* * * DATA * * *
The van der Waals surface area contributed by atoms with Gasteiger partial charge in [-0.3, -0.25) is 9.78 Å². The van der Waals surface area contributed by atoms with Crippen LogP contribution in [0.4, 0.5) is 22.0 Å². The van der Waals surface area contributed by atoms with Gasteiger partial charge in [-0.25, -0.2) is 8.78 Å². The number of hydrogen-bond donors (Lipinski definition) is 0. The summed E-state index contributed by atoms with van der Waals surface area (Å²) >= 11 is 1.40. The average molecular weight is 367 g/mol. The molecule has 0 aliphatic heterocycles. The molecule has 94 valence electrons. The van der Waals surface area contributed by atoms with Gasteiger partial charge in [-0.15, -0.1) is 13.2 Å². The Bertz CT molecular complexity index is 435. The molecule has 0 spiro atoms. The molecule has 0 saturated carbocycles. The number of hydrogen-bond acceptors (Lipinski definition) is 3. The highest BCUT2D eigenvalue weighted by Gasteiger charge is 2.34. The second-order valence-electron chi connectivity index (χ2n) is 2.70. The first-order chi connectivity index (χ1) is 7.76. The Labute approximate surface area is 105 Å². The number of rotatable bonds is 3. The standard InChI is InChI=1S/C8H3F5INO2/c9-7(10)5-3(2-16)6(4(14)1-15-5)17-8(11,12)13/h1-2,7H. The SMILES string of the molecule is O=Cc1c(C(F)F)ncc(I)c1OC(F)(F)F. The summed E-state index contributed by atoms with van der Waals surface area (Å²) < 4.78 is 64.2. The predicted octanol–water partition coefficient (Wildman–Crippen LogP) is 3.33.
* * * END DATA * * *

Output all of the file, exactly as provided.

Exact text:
The van der Waals surface area contributed by atoms with Gasteiger partial charge in [-0.3, -0.25) is 9.78 Å². The van der Waals surface area contributed by atoms with Crippen LogP contribution in [0.4, 0.5) is 22.0 Å². The van der Waals surface area contributed by atoms with Gasteiger partial charge in [-0.25, -0.2) is 8.78 Å². The number of hydrogen-bond donors (Lipinski definition) is 0. The summed E-state index contributed by atoms with van der Waals surface area (Å²) >= 11 is 1.40. The average molecular weight is 367 g/mol. The molecule has 0 aliphatic heterocycles. The molecule has 94 valence electrons. The van der Waals surface area contributed by atoms with Gasteiger partial charge in [-0.15, -0.1) is 13.2 Å². The Bertz CT molecular complexity index is 435. The molecule has 0 spiro atoms. The molecule has 0 saturated carbocycles. The number of hydrogen-bond acceptors (Lipinski definition) is 3. The highest BCUT2D eigenvalue weighted by Gasteiger charge is 2.34. The second-order valence-electron chi connectivity index (χ2n) is 2.70. The first-order chi connectivity index (χ1) is 7.76. The Labute approximate surface area is 105 Å². The number of rotatable bonds is 3. The standard InChI is InChI=1S/C8H3F5INO2/c9-7(10)5-3(2-16)6(4(14)1-15-5)17-8(11,12)13/h1-2,7H. The SMILES string of the molecule is O=Cc1c(C(F)F)ncc(I)c1OC(F)(F)F. The summed E-state index contributed by atoms with van der Waals surface area (Å²) < 4.78 is 64.2. The predicted octanol–water partition coefficient (Wildman–Crippen LogP) is 3.33.